Yes, I agree with Dina, the topic has gone back and forth from wishy-washy matters, while you still avoid giving any explanation why your historical Yeshua is important at all whatsoever.

          • CP says:

            RT, Here is the reason if you care to listen. Would also enjoy any feed back you’d care to offer.
            https://archive.org/details/YeshuaAsMashiachBenYosefpart4

          • Alan says:

            I listened to the first 10 minutes. The man giving the class has a very nice voice. But I’m giving it two thumbs down because he bases his hypothesis on cherry-picked NT passages. He has to use the NT because he has almost nothing else to go on. He’s reverse engineering a Jesus messiah son of Joseph largely from NT passages.

          • CP says:

            Alan,
            No one even knew until one day a lady asked me point blank out of the clear blue sky, after that I was ostracized. Didn’t set foot in another synagogue for over 20 years.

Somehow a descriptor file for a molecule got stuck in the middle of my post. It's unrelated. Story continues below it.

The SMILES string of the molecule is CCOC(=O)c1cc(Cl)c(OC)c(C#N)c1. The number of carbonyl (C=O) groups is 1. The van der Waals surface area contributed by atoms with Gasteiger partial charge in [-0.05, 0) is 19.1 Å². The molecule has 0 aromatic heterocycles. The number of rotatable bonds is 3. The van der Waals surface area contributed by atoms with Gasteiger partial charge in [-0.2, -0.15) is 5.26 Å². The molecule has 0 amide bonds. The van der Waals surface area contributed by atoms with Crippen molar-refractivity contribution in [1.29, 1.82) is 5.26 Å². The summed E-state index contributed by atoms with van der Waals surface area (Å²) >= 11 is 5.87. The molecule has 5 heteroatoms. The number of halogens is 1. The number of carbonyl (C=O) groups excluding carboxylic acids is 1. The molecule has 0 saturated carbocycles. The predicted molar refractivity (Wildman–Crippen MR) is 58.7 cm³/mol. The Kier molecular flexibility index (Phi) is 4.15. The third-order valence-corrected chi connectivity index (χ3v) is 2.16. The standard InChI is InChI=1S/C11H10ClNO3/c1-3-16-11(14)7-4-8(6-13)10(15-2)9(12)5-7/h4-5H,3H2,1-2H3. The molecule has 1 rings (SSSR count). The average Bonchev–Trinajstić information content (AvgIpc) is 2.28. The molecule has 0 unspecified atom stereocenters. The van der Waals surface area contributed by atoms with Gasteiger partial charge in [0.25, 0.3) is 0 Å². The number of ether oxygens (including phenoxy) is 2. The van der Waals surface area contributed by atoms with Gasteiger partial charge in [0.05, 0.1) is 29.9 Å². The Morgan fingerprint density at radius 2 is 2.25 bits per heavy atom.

Jim,
            Great story, but what if the cineaste was there because they wanted to start reading books?

          • Alan says:

            CP,
            I don’t think the lady was a prophet. Do you appreciate how wary Jews are of Christians who infiltrate in order to steal Jewish souls? Do you appreciate how almost all Jews think anyone who REALLY believes in Jesus wants to steal their souls (or kill them) because that’s been the reality of what Christians have wanted to do to Jews for 2000 years. Do you think this lady or anyone else in the shul understood how rare a bird you were? If you really wanted to daven there and worship Hashem like the orthodox Jews there you would have needed to explain to that lady and write an open letter to the shul how you’re not a regular Christian, that you’re confused about what you believe at this point in your life, that you don’t believe Jesus is god or Moshiach and you like Jews and want to see what orthodox Jews have to offer and that you will not speak to anyone in shul about Jesus. You couldn’t have expected them to overlook your admission that you’re a Christian without qualifying that admission. Maybe if you qualified your admission, they would have worked with you.